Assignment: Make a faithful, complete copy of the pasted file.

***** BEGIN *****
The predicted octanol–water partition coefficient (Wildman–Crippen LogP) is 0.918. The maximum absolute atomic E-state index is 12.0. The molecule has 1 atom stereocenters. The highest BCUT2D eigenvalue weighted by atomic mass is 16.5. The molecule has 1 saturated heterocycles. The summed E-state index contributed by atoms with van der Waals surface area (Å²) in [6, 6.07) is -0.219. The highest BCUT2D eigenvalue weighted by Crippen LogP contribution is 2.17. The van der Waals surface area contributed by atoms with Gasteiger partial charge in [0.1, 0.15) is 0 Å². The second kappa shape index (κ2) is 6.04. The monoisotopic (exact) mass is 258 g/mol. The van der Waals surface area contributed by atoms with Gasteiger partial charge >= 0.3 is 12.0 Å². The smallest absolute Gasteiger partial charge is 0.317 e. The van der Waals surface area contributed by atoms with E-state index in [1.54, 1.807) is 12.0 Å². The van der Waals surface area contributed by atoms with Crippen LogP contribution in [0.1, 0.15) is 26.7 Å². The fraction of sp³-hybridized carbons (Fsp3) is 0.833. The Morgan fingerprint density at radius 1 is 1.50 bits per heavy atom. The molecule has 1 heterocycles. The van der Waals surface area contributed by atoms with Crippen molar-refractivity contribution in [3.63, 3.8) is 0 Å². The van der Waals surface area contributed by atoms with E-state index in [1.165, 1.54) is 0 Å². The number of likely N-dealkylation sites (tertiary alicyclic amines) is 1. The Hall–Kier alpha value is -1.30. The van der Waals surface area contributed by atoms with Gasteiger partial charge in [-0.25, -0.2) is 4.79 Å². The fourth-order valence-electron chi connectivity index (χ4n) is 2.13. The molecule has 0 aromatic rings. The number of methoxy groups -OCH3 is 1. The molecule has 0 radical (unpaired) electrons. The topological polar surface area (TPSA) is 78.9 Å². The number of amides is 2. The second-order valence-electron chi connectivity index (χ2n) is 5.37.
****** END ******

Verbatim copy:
The predicted octanol–water partition coefficient (Wildman–Crippen LogP) is 0.918. The maximum absolute atomic E-state index is 12.0. The molecule has 1 atom stereocenters. The highest BCUT2D eigenvalue weighted by atomic mass is 16.5. The molecule has 1 saturated heterocycles. The summed E-state index contributed by atoms with van der Waals surface area (Å²) in [6, 6.07) is -0.219. The highest BCUT2D eigenvalue weighted by Crippen LogP contribution is 2.17. The van der Waals surface area contributed by atoms with Gasteiger partial charge in [0.1, 0.15) is 0 Å². The second kappa shape index (κ2) is 6.04. The monoisotopic (exact) mass is 258 g/mol. The van der Waals surface area contributed by atoms with Gasteiger partial charge >= 0.3 is 12.0 Å². The smallest absolute Gasteiger partial charge is 0.317 e. The van der Waals surface area contributed by atoms with E-state index in [1.54, 1.807) is 12.0 Å². The van der Waals surface area contributed by atoms with Crippen LogP contribution in [0.1, 0.15) is 26.7 Å². The fraction of sp³-hybridized carbons (Fsp3) is 0.833. The Morgan fingerprint density at radius 1 is 1.50 bits per heavy atom. The molecule has 1 heterocycles. The van der Waals surface area contributed by atoms with Crippen molar-refractivity contribution in [3.63, 3.8) is 0 Å². The van der Waals surface area contributed by atoms with E-state index in [1.165, 1.54) is 0 Å². The number of likely N-dealkylation sites (tertiary alicyclic amines) is 1. The Hall–Kier alpha value is -1.30. The van der Waals surface area contributed by atoms with Gasteiger partial charge in [-0.25, -0.2) is 4.79 Å². The fourth-order valence-electron chi connectivity index (χ4n) is 2.13. The molecule has 0 aromatic rings. The number of methoxy groups -OCH3 is 1. The molecule has 0 radical (unpaired) electrons. The topological polar surface area (TPSA) is 78.9 Å². The number of amides is 2. The second-order valence-electron chi connectivity index (χ2n) is 5.37.